On to Africa, an article in reported that the G20 group of twenty countries with leading global economies met with African delegates in Berlin to discuss Africa’s fast growing youth population. Co-Founder of ONE and the article’s author, Jamie Drummond, called on the G20 to invest in Africa’s youth. Emphasizing the importance of empowering this burgeoning cohort through citizen-centric government, Drummond also called on more African partners to join OGP.  

Zooming in on the continent, several of this month’s top OGP stories came out of Nigeria. Penning an opinion piece for, Executive Director and co-founder of Connected Development, Hamzat Lawal, explained how Connected Development’s ‘Follow the Money’ initiative furthers the principles of open government by giving rural communities in Nigeria access to financial information that directly affects their lives. He also highlighted the role of OGP in bolstering democracy throughout Africa, saying, “It is in the interest of democracy that African governments hold on to their commitments regarding the OGP to mainstream access to information, civic engagement, and fiscal transparency in the management of public affairs and resources.” Also in Nigeria, journalist Jonathan Nda-Isaiah appraised the Buhari administration’s first two years in office in a piece for, counting Nigeria’s participation in OGP among Buhari’s major accomplishments to date.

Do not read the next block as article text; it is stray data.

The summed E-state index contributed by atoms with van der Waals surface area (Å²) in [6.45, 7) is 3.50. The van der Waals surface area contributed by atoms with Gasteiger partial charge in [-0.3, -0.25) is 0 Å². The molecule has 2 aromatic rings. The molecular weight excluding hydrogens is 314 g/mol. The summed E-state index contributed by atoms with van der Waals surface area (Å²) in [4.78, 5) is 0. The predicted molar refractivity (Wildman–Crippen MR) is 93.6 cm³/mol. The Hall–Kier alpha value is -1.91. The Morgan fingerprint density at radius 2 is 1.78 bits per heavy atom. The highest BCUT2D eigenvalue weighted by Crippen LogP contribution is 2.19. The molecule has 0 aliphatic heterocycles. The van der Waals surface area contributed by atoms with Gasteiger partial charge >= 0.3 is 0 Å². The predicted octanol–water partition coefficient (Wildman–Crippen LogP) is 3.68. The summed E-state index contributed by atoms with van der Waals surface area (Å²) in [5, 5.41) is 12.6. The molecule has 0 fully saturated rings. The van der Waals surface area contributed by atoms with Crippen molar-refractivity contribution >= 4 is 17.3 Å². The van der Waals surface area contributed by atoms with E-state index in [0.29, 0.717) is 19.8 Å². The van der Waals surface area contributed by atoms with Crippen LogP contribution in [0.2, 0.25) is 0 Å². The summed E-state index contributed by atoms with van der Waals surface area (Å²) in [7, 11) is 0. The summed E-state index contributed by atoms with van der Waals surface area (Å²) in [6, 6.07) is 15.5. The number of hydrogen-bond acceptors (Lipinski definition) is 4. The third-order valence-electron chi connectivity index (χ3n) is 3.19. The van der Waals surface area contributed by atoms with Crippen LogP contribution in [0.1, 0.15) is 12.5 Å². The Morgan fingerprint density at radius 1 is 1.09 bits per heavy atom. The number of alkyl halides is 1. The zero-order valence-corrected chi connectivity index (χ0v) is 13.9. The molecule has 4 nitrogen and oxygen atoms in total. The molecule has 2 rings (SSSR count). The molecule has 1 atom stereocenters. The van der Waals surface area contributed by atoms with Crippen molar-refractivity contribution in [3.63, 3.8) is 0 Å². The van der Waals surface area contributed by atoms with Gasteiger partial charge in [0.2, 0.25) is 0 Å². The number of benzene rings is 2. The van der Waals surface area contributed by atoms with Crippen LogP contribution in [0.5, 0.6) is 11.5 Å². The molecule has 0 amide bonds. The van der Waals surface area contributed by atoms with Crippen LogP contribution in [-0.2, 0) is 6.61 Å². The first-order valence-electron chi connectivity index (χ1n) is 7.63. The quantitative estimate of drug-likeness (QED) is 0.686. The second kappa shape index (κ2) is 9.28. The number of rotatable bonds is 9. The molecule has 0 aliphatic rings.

OGP continues to make news in a few non-OGP countries, highlighting the impact the partnership has beyond national-level work. In Taiwan for example, Yahoo! News Taiwan and Truthout ran articles about an open-source community known as “Gov” whose projects, code, hackathons, and forums are posted online for all to access and use. Gov representatives reported participating in the 2016 OGP Global Summit where they met with other digital revolutionaries to share tools and experience around open government. And in Kyrgyzstan, President Almazbek Atambayev expressed interest in joining OGP during a speech delivered at the International High-Level Forum, “Taza Koom,” which was published on both the presidential website and In a similar vein, Executive Director of the Research and Education Center of Constitutionalism and Local Government Law at Moscow State University, Stanislav Sheverdyaev, encouraged the government of Kazakhstan to join OGP in order to reform its legal and institutional open government framework in an interview for  

Last but not least, the deadline to submit research proposals for both the Academic Conference on Open Government (#OGPAcademy17) and the 2017-18 OGP Research Agenda are fast approaching – don’t forget to share your ideas!

Of course, we can’t catch everything in our news round-ups, so if you see we’ve missed something or think a particular story ought to be featured, please send it to